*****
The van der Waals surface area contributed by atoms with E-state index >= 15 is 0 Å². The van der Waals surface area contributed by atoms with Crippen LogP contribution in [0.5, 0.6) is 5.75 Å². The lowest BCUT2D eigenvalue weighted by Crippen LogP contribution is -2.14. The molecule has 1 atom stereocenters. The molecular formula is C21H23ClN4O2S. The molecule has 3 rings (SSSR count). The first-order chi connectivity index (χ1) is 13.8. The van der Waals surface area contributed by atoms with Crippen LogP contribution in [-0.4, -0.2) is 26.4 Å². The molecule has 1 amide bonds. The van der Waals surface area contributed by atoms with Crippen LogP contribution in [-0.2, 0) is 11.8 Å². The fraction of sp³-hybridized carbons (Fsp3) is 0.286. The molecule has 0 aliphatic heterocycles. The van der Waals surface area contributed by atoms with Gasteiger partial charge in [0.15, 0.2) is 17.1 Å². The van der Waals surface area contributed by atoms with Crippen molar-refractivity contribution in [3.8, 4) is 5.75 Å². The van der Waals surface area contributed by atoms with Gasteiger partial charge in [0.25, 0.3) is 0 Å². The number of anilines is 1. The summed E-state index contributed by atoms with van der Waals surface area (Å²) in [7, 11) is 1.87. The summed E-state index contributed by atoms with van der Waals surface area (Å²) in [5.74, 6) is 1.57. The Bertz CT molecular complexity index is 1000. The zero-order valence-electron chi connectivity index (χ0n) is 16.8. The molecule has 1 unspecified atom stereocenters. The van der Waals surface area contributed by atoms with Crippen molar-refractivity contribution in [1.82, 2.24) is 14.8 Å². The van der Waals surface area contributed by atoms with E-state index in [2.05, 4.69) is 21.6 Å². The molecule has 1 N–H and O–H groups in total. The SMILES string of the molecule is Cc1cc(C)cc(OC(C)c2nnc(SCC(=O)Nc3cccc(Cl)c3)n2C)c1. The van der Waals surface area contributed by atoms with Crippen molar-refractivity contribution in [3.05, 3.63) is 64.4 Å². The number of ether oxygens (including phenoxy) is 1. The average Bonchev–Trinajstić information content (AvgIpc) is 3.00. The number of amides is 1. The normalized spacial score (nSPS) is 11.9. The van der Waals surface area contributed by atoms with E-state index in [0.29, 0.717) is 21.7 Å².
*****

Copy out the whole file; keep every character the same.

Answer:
The van der Waals surface area contributed by atoms with E-state index >= 15 is 0 Å². The van der Waals surface area contributed by atoms with Crippen LogP contribution in [0.5, 0.6) is 5.75 Å². The lowest BCUT2D eigenvalue weighted by Crippen LogP contribution is -2.14. The molecule has 1 atom stereocenters. The molecular formula is C21H23ClN4O2S. The molecule has 3 rings (SSSR count). The first-order chi connectivity index (χ1) is 13.8. The van der Waals surface area contributed by atoms with Crippen LogP contribution in [-0.4, -0.2) is 26.4 Å². The molecule has 1 amide bonds. The van der Waals surface area contributed by atoms with Crippen LogP contribution in [-0.2, 0) is 11.8 Å². The fraction of sp³-hybridized carbons (Fsp3) is 0.286. The molecule has 0 aliphatic heterocycles. The van der Waals surface area contributed by atoms with Gasteiger partial charge in [0.15, 0.2) is 17.1 Å². The van der Waals surface area contributed by atoms with Crippen molar-refractivity contribution in [3.8, 4) is 5.75 Å². The van der Waals surface area contributed by atoms with Gasteiger partial charge in [0.25, 0.3) is 0 Å². The number of anilines is 1. The summed E-state index contributed by atoms with van der Waals surface area (Å²) in [7, 11) is 1.87. The summed E-state index contributed by atoms with van der Waals surface area (Å²) in [5.74, 6) is 1.57. The Bertz CT molecular complexity index is 1000. The zero-order valence-electron chi connectivity index (χ0n) is 16.8. The molecule has 1 unspecified atom stereocenters. The van der Waals surface area contributed by atoms with Crippen molar-refractivity contribution in [1.82, 2.24) is 14.8 Å². The van der Waals surface area contributed by atoms with E-state index in [2.05, 4.69) is 21.6 Å². The molecule has 1 N–H and O–H groups in total. The SMILES string of the molecule is Cc1cc(C)cc(OC(C)c2nnc(SCC(=O)Nc3cccc(Cl)c3)n2C)c1. The van der Waals surface area contributed by atoms with Crippen molar-refractivity contribution in [3.05, 3.63) is 64.4 Å². The number of ether oxygens (including phenoxy) is 1. The average Bonchev–Trinajstić information content (AvgIpc) is 3.00. The number of amides is 1. The normalized spacial score (nSPS) is 11.9. The van der Waals surface area contributed by atoms with E-state index in [0.29, 0.717) is 21.7 Å².